• Template usage: If you’ve created template designs for your teams, you can look at the analytics data to track how each template is being used. See how often team members reference them and if specific teams or individuals use them more frequently.

In the long term, you can assess brand consistency by running a detailed brand audit: Review all the different channels and materials your company has published within a set timeframe. This helps you understand which teams or channels are veering off-brand and where you excel at presenting a consistent brand.

3 examples of brand consistency

Brand consistency means presenting a cohesive visual identity wherever a customer or user encounters your brand. That could be across any number of online marketing channels — from social media to email — and their physical brand encounters with products and stores.

Here are some examples from leading companies that excel at brand consistency.


Notion’s brand puts its product center stage. Like the product, all their branding has a simple, uncluttered aesthetic, using minimal color but still injecting lots of personality through their use of illustrated figures and icons. Their branding looks like a blank canvas — an invitation for you to customize it based on what you need.

You see the same visual style carried over from their website, in the product, and on social media channels like Instagram. The relative simplicity of their branding helps Notion achieve the desired level of brand consistency, simply by using the same style of illustrations — they don’t have to worry too much about using the right color codes or fonts.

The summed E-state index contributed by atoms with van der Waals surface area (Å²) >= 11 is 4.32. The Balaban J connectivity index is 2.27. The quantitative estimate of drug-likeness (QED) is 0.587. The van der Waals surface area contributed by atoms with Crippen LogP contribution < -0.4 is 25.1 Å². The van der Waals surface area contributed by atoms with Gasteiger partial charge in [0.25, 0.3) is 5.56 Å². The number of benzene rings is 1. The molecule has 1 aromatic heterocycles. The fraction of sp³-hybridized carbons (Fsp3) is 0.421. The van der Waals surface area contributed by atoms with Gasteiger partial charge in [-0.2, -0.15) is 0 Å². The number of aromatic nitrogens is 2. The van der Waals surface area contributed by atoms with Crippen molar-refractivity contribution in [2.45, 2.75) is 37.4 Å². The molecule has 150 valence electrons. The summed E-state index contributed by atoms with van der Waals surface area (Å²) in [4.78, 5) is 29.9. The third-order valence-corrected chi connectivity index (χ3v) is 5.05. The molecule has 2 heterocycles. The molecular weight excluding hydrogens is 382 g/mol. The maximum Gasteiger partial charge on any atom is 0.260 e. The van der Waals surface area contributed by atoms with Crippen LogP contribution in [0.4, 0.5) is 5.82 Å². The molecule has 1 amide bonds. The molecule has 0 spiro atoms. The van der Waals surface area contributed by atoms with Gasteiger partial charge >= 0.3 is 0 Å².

CashApp’s brand is at the opposite end of the spectrum to Notion. It’s got a glossy, sugary visual style that’s always aspirational, no matter which channel you encounter it on — whether it’s their app, website, or social media.

Most impressively, CashApp has launched multiple sub-brands, like the Cash by CashApp clothing label, and CashApp Studios. These sub-brands still maintain a coherent visual style, carried through from the main CashApp brand, creating a consistent brand identity.


Squarespace uses their brand to talk about the user, not the product. It offers a window into what Squarespace is for, not what or how it does it.

Its website does a great job of highlighting the product — it shows what you can achieve with a website built on Squarespace, but it puts use cases front-and-center. You see a their visual style reflected across their social media channels like Instagram and TikTok, using a similar muted color palette.

Maintaining brand consistency is an organized team effort

If you’re a small, ten-person company, it’s relatively easy to maintain brand consistency because you can probably review everything your team puts out. But bigger companies have more people who create more assets that are published on more channels — which creates more opportunities for inconsistencies to creep in.

That’s why engaging your whole team with your mission is critical: Help them understand the importance of brand consistency and the value it brings to the business. Then, give them the relevant tools, training, and templates to improve the creative consistency in their work.